United States

Grades in the United States:

Classical five-point discrete evaluation with grades is the system most commonly used in the United Statesmarker, but there are many variations. There are also a few schools that eschew discrete evaluation (letter grading) in favor of pure discursive evaluation. There is no standardized system of grading in the United States, as these issues are left up to individual universities, schools, and states.

Grades in the United States are generally assigned by a letter: A (highest grade, excellent), B (above average), C (average), D (usually the minimum passing grade), and F (fail). Additionally, most schools will calculate a student's grade point average (GPA) by assigning each letter grade a number and using a mathematical formula to come up with a numerical representation of a student's work. Generally, American schools equate an A with a numerical value of 4.0.

The percentage needed in any given coursework needed to achieve a certain grade and the assignment of GPA point values varies from one school to another. The most general and common grading scale is as follows:

Grade Percentage GPA value
A 90-100 3.5-4.0
B 80-89 2.5-3.49
C 70-79 1.5-2.49
D 60-69 1.0-1.49
F 0 - 59 0.0

Whether the failing grade is F or E typically depends on time and geography. Some states, but not many, have tended to favor E since World War II while the majority of the country tends to use F. Another letter used to represent a failing grade is U, representing "unsatisfactory." Ultimately, the grade F traces to the days of two-point grading as Pass (P) and Fail (F). In recent years some schools have begun using an N for failing grades, presumably to represent "No Credit".

Chromatic variants (+ and −) are often used. In hypomodal grading on a 100-point scale, the prime letter grade is assigned a value centered around the one's digit 5: the + grade is assigned the top values of near the one's digit 9, and the − grade is assigned the bottom values near 0; thus, 80 to 83 is B−, 84 to 86 is B, and 87 to 89 is B+. In straight modal grading on a 4.0 decimal scale, the integer is the prime letter grade: the + range of the grade begins at X.333 (repeating), rounded to X.30, above the integer, and the − range of the grade begins at X.666 (repeating), rounded up to X.70, below the integer: thus, B = 3.0, B+ = 3.3, and B− = 2.7.

The A range is often treated as a special case. In most American schools, a 4.00 is regarded as perfect and the highest GPA one can achieve. Thus, an A, being the prime grade, achieves the mark of a 4.00; for the A+ mark, most schools still assign a value of 4.00, equivalent to the A mark, to prevent deviation from the standard 4.00 GPA system. However, the A+ mark, then, becomes a mark of distinction that has no impact on the student's GPA. A few schools do assign grade values of 4.33, however.

In many American high schools, students may also score above 4.0 if taking advanced, honors, Advanced Placement, or International Baccalaureate classes (for example, a "regular" A would be worth 4 points, but an A earned in an advanced class might be worth 4.5 or 5 points towards the GPA.)

There has been dispute over how colleges should look at grades from previous schools and high schools because one grade in one part of the country might not be the equivalent of a grade in another part of the country. In other words, an "A" might be 90-100 somewhere, and a 94-100 somewhere else. In middle and high schools that do not use a system based on academic credit, the grade point average is computed by taking the mean of all grades. In colleges and universities that use discrete evaluation, the grade point average is calculated by multiplying the quantitative values by the credit value of the correlative course, and then dividing the total by the sum of all credits.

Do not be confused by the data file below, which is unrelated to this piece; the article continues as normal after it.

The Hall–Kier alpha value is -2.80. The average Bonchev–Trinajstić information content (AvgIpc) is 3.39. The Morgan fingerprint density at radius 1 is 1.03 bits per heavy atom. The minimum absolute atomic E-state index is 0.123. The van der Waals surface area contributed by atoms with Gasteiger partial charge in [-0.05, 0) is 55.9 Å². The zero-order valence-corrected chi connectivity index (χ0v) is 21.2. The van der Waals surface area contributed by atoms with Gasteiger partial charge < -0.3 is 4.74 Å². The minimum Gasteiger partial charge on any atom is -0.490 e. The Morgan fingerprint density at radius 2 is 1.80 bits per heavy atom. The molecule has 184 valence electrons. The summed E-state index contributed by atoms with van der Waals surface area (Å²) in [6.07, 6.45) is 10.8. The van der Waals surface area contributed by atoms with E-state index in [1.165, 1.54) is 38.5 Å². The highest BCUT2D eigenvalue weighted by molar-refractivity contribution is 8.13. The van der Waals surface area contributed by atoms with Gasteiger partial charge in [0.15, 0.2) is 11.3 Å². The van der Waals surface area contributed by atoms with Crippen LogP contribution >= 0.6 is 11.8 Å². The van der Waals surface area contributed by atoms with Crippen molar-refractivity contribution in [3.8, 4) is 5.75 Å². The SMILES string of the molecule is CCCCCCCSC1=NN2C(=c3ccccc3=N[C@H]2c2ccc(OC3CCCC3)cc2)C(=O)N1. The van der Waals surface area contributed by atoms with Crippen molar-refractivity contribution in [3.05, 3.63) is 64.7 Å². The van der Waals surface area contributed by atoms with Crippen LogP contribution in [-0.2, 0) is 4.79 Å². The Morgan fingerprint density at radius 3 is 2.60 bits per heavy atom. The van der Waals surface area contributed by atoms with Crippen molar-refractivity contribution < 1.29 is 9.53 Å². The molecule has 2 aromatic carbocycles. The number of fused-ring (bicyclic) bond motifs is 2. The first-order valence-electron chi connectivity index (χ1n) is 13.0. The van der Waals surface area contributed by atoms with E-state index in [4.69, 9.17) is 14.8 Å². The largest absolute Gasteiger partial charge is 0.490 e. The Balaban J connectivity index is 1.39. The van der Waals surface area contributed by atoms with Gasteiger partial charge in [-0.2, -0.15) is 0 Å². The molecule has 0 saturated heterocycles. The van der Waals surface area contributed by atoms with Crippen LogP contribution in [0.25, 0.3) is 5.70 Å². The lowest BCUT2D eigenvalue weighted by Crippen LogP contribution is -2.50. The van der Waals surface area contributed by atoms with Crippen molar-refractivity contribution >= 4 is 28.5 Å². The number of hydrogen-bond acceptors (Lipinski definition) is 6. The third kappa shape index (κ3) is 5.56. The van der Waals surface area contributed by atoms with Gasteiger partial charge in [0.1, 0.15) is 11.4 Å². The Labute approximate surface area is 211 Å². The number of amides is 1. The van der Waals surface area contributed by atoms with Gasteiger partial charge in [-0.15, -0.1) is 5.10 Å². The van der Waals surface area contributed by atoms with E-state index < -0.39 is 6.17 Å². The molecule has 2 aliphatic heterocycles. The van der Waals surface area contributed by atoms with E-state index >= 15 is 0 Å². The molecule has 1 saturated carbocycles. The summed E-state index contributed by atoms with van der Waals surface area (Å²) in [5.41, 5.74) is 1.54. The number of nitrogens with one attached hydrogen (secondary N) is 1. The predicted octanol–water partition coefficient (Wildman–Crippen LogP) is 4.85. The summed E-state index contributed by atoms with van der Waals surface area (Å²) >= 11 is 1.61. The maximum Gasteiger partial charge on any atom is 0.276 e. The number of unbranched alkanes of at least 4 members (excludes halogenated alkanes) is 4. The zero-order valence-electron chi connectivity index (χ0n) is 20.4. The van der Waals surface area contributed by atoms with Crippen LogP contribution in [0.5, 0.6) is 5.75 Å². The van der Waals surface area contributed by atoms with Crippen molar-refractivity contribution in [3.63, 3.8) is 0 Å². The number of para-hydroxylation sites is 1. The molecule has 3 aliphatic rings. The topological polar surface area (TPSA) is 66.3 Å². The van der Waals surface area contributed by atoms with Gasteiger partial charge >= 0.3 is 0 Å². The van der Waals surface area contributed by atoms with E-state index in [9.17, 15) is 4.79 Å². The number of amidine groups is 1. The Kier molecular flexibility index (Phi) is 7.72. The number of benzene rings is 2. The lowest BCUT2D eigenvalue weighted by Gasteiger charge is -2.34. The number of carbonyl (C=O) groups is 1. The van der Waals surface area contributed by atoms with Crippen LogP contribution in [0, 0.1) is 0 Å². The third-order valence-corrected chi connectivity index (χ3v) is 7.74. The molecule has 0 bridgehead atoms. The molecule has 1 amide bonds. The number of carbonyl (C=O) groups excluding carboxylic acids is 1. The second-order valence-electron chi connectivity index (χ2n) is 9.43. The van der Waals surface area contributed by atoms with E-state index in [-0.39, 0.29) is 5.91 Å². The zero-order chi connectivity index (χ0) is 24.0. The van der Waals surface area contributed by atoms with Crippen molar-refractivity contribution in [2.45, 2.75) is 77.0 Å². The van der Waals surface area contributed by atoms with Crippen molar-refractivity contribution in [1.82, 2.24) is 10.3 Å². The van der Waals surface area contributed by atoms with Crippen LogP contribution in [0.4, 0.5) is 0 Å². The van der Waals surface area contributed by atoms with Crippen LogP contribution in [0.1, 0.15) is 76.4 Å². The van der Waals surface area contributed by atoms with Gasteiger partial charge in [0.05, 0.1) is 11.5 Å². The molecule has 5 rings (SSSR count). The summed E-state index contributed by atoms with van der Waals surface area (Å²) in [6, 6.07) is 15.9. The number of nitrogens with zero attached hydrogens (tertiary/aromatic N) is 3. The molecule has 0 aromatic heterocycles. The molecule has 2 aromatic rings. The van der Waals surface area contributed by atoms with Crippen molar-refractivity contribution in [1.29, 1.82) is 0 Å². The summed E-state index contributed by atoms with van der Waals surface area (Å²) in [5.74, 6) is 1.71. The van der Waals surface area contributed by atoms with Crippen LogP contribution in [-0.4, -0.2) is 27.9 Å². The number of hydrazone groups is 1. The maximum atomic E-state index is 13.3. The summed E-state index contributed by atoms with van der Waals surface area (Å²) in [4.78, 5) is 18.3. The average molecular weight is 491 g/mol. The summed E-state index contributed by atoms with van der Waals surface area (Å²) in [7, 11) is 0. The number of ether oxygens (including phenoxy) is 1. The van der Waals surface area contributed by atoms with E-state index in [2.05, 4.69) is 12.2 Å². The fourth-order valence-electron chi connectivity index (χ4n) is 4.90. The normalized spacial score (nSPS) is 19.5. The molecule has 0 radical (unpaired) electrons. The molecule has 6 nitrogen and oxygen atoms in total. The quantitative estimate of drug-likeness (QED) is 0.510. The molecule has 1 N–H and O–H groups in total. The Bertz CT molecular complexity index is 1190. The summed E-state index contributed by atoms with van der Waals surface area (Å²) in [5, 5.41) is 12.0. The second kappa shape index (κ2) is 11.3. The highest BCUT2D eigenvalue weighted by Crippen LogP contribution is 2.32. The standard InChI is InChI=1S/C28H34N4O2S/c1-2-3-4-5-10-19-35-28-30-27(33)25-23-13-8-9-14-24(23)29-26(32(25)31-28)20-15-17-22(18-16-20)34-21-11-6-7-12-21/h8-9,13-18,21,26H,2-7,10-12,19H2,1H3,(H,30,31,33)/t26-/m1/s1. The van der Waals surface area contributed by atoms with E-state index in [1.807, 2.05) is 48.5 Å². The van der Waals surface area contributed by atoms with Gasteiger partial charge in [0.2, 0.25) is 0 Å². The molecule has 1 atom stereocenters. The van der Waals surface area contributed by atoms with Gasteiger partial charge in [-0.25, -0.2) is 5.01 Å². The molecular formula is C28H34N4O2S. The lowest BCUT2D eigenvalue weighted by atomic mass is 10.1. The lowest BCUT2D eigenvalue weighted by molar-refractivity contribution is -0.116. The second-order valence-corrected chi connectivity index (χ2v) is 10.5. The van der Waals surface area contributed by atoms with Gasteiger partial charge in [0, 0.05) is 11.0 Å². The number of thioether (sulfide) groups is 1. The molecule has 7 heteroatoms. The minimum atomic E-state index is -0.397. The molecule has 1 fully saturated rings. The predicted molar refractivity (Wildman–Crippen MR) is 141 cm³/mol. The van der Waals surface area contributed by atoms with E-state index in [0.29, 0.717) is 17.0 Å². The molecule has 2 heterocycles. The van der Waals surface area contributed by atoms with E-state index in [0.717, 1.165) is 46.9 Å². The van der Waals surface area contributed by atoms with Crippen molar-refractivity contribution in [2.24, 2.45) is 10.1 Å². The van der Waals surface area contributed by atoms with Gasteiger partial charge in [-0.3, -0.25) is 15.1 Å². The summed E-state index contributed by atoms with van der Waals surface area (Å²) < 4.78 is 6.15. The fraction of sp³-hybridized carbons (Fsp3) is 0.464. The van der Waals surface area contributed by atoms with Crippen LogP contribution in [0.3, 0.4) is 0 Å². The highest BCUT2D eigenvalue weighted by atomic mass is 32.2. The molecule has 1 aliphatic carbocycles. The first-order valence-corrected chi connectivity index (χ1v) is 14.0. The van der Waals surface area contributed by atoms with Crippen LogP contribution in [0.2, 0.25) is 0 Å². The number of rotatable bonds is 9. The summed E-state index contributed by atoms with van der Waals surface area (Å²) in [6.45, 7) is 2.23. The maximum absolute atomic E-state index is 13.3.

For example:

Class Credits Grade Grade Points
Speech 101 3 A 3 × 4.0 = 12.0
Biology 102 4 B+ 4 × 3.3 = 13.2
History 157 3 B− 3 × 2.7 = 8.1
Physical Education 104 1 C 1 × 2.0 = 2.0

  • Total Credits: 11
  • Total Grade Points: 35.3
  • Grade Point Average: 35.3 / 11 = 3.209 or slightly below B+

In a standards-based grading system, a performance standard is set by a committee based on ranking anchor papers and grading rubrics, which demonstrate performance which is below, meeting, or exceeding the "standard." This standard is intended to be a high, world-class level of performance, which must be met by every student regardless of ability or class, although they are actually set by a committee with no reference to any other national standard. Levels are generally assigned numbers between zero and four. Writing papers may be graded separately on content (discussion) and conventions (spelling and grammar). Since grading is not based on a curve distribution, it is entirely possible to achieve a grading distribution in which all students pass and meet the standard. While such grading is generally used only for assessments, they have been proposed for alignment with classroom grading. However, in practice, grading can be much more severe rather than more generous than traditional letter grades. Even after ten years, some states, such as Washingtonmarker, continue to evaluate over half of their students as "below standard" on the state mathematics assessment.